Explorating Well Being

Daniel Kahneman is an internationally renowned psychologist whose work spans cognitive psychology, behavioral economics, and the science of well-being.

11 Habits of Supremely Happy people

Happiness is synthetic—you either create it, or you don’t. Happiness that lasts is earned through your habits. Supremely happy people have honed habits that maintain their happiness day in, day out.

10 Horrible Habits That Destroy Your Happiness

10 Horrible Habits That Destroy Your Happiness

We are all constantly in pursuit of happiness. Every day we make choices in life that affect how we feel and think about ourselves. We usually believe we are making good decisions that will bring us closer to a state of well-being. We naturally seek to avoid fear and create a comfortable life.

The only problem is that sometimes the choices we make actually increase our anxiety and despair. We fall into bad habits that hurt us and destroy our chances of finding lasting contentment.

You can stop the negative cycle and begin taking back your happiness by quashing these 10 horrible habits.

Tal Ben-Shahar: The Secret to Happiness

Six Tips for Happiness

Advice from Tal Ben-Shahar.

1. Give yourself permission to be human. When we accept emotions — such as fear, sadness, or anxiety — as natural, we are more likely to overcome them. Rejecting our emotions, positive or negative, leads to frustration and unhappiness. 

2. Happiness lies at the intersection between pleasure and meaning.Whether at work or at home, the goal is to engage in activities that are both personally significant and enjoyable. When this is not feasible, make sure you have happiness boosters, moments throughout the week that provide you with both pleasure and meaning. 

3. Keep in mind that happiness is mostly dependent on our state of mind, not on our status or the state of our bank account. Barring extreme circumstances, our level of well being is determined by what we choose to focus on (the full or the empty part of the glass) and by our interpretation of external events. For example, do we view failure as catastrophic, or do we see it as a learning opportunity?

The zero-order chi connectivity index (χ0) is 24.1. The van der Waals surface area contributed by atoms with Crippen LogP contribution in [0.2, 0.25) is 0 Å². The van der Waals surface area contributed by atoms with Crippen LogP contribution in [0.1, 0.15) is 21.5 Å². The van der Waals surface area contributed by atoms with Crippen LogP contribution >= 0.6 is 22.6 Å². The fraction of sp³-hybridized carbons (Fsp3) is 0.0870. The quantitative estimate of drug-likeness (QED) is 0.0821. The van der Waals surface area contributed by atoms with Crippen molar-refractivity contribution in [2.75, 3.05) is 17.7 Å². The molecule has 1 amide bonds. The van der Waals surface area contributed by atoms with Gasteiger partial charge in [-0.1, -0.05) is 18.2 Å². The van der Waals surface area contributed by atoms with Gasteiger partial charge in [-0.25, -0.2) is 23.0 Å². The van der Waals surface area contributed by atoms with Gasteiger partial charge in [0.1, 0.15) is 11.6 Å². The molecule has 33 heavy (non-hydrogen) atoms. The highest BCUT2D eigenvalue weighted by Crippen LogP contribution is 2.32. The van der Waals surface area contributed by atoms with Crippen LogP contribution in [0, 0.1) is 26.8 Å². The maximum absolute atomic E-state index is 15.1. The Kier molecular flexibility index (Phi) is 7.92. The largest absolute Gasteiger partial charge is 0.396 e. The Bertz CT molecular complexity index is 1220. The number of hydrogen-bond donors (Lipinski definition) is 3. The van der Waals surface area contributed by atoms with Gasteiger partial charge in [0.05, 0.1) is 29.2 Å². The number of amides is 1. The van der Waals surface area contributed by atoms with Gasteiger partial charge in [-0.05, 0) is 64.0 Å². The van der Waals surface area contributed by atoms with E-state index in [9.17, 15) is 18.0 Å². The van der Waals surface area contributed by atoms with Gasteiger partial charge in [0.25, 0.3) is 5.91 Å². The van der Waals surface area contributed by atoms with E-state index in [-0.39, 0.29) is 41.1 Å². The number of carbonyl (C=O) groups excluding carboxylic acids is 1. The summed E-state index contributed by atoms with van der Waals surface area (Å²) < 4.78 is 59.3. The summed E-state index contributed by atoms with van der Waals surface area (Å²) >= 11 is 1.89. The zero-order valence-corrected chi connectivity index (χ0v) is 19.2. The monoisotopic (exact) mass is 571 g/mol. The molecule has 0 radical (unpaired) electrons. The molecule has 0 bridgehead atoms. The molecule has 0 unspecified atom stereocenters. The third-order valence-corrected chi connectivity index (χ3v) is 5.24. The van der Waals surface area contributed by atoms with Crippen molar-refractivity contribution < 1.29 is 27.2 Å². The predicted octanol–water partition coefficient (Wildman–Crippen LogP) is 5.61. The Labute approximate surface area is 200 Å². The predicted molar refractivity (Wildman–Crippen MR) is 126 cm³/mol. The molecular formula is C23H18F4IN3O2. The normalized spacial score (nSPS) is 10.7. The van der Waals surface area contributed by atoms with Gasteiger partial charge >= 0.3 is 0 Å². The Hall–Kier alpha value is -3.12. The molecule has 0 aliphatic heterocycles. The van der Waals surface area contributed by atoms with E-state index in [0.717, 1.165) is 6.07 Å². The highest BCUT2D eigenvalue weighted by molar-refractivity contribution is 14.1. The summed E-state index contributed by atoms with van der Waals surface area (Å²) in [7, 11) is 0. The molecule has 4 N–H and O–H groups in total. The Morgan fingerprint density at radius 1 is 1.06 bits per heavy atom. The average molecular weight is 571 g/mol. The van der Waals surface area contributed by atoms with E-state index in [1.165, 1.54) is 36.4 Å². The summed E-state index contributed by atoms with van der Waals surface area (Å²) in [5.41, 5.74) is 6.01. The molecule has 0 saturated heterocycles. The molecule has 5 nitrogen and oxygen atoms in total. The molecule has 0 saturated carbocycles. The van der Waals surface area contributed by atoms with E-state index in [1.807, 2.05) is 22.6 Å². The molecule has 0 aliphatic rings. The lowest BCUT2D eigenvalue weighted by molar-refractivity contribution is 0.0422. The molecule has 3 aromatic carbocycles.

4. Simplify! We are, generally, too busy, trying to squeeze in more and more activities into less and less time. Quantity influences quality, and we compromise on our happiness by trying to do too much. 

5. Remember the mind-body connection. What we do — or don't do — with our bodies influences our mind. Regular exercise, adequate sleep, and healthy eating habits lead to both physical ad mental health. 

6. Express gratitude, whenever possible. We too often take our lives for granted. Learn to appreciate and savor the wonderful things in life, from people to food, from nature to a smile.

Everyone wants to be Happy

The one thing all humans have in common is that each of us wants to be happy, says Brother David Steindl-Rast, a monk and interfaith scholar. And happiness, he suggests, is born from gratitude. An inspiring lesson in slowing down, looking where you’re going, and above all, being grateful.

The investing upside of having more cash on hand than you need